45. Isaac Emory Rodgers 1875-1946 was a home builder with Robert Lee Smith.

46. Edgar Leneve Milstead 1907-2005 and Ruby Ward 1914-2005 lived at 408 Church St. Ruby’s parents were Carl and Hepsey.

47. Carl Sanders Ward 1885-1960 was a logger. He and his wife Hepsy Bell Hatsell 1888-1920 lived first at 222 Elm St., then later at 226 Elm St. Notice Hepsy’s brick boat outline.

48. Lucy Bloodgood Buckmaster 1868-1949 was the daughter of Joseph P. Bloodgood and Mary E. Bell. She lived with her husband Calvin Buckmaster 1859-1916 at 204 Church St.  He worked as a house painter and at the saw mills.  Their son, Joseph S. 1896-1925 was a tugboat fireman and another son Charlie was with the USCG. Lucy’s brother Kanelium “Kay” lived with his wife Elma Howland at 220 Elm St.  They are buried in Piney Grove Baptist Cemetery.  Her parents were Tucker and Josephine Howland.

49. Capt. William P. Ward 1818-1882 was married first to Elizabeth L. Simmons and after her death, to Sarah Nancy Jarman 1820-1910. With his son David George 1852-1925, he amassed a great deal of farm and pine lands. He allowed the townspeople to use this hill as their cemetery.  David’s grave is outlined with bricks in the shape of a boat. He married Henrietta B. Freeman 1856-1931 in 1880. The date “1911” on the wall indicates when the plot was outlined.

50. Martin Edward Bloodgood, Sr. 1851-1923 was a sailor; note the outline of a boat.  He was the last child of Jane and John Bloodgood. Martin outlined his family plot and dated it “1914” when his wife “Callie” Clara Duffy Moore 1855-1914 died.  Her parents were (1805) Tyre Moore and Susan Hatsell.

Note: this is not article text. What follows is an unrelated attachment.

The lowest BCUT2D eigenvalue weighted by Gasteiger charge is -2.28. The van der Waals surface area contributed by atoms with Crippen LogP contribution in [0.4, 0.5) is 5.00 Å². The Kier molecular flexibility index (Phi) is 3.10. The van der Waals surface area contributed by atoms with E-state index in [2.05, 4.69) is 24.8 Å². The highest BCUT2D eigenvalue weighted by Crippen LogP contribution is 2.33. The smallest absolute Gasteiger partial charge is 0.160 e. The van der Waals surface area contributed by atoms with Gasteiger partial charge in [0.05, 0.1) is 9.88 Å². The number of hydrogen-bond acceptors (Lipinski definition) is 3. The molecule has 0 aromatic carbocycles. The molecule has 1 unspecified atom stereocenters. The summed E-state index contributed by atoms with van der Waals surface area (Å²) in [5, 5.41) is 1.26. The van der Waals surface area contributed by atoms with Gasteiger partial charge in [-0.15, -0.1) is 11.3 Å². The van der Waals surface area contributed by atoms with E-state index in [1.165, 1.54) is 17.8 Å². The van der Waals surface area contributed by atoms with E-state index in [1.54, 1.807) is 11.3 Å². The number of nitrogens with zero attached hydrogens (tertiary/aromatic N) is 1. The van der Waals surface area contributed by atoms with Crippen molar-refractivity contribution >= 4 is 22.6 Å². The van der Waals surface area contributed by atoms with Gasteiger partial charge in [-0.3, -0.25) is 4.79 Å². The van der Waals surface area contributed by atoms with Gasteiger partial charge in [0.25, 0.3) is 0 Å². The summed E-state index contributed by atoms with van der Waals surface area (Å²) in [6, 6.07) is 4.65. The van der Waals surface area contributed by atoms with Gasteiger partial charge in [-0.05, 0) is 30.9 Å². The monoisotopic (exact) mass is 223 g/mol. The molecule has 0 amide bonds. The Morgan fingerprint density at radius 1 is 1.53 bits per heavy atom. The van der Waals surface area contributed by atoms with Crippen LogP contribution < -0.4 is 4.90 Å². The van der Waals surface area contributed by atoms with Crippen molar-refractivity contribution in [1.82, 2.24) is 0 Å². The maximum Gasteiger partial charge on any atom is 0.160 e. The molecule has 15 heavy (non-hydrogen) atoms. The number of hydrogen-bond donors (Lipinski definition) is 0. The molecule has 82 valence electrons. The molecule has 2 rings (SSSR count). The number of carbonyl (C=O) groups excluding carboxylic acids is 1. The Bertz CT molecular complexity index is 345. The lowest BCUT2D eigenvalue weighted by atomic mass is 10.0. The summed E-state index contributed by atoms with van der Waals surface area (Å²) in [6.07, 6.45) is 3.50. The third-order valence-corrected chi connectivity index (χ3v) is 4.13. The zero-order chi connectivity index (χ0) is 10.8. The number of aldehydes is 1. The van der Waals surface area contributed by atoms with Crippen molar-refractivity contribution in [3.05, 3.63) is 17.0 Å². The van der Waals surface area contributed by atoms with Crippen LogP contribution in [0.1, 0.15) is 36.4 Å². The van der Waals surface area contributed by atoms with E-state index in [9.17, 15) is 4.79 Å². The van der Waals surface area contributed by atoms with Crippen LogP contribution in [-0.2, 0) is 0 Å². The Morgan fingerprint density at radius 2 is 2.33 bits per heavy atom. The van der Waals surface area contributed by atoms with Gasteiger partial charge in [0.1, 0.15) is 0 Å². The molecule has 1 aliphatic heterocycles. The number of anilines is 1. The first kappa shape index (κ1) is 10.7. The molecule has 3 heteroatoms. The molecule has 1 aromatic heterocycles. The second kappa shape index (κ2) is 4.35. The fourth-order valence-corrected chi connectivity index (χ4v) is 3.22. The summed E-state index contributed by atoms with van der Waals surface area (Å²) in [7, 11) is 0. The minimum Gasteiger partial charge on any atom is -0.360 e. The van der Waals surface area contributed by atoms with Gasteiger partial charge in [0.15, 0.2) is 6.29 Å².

51. Jesse Thomas Moore 1901-1973 was a BM1 in the USCG during WWII.  Wife Nora Belle Piner’s 1903-1993 brother William Henry 1906-1921 is also buried here.

52. Pearl Ward Hatsell 1887-1981 inherited these lands with her brother, Carl S. Ward.

53. Mary Elizabeth Pathroff 1932-1978 was the sister of Keith McKenna Littleton 1934-1967. Their parents were Errington and Irene McKenna Littleton 1904-1993.

54. Aleta Moore Webb Kellum 1911-1986 was the daughter of Charles and Pauline Moore Webb, buried on the far side.

55. Bessie Littleton Darmo 1927-2011 was the daughter of John Albert Littleton, Sr. and Bessie Parkin.

56. William James Furlong 1891-1965 was the son of Thomas and Frances Furlong. His sister Sadie’s husband Frank Elmore Byrd 1907-1982 is buried beside this plot.

57. Mary Louise Privett Underseth 1907-1977 lived with her husband Olai in the Jonathan Green House, c. 1770, at 114 Elm St.  Their son Billy, currently living, was responsible for the maintenance of this cemetery for years as a labor of love. Olai came from Norway to help dredge the Intracoastal Waterway.  Mary’s parents William Rufus Privett and Nancy “Nannie” Hatsell are in this cemetery.

58. Herma Thompson Odum Privett‘s 1917-1995 father Herman Odum painted the baptistery in the First Baptist Church in Swansboro.  It is a lovely, peaceful scene.

59. Horace Joseph Webb 1904-1958 was a merchant.  His wife remarried after his death, but she is buried with here:  Katherine Fields Meadows Webb Pittman 1915-2003.  Their daughter Katherine Anna Webb Sermons 1935-1961 lies here.

60. Sgt. Leon Perry Sewell 1915-1989 grew up in his father’s home, Leon Andrew Sewell, at 200 Moore St.  His grandmother Rosa Moore Montford 1865-1943 and her parents Nicklaus and Rosa Moore are all buried here.  Leon’s paternal grandparents were Elijah and Emma Sewell, on the far side.

61. Leona Moore Cole Carney 1907-1951 was the daughter of Burns and Nona Moore.  Her first husband, children and grandchildren are buried in her parents’ plot.

62.  Monte Lue Hill 1880-1956 was a boat builder like his father, Edward Moore Hill. His daughter Essie 1917-1971 first married Leonard Benjamin Pridgen; their son Gerald 1937-1988 is buried behind this plot.  She then married Leon Perry Sewell.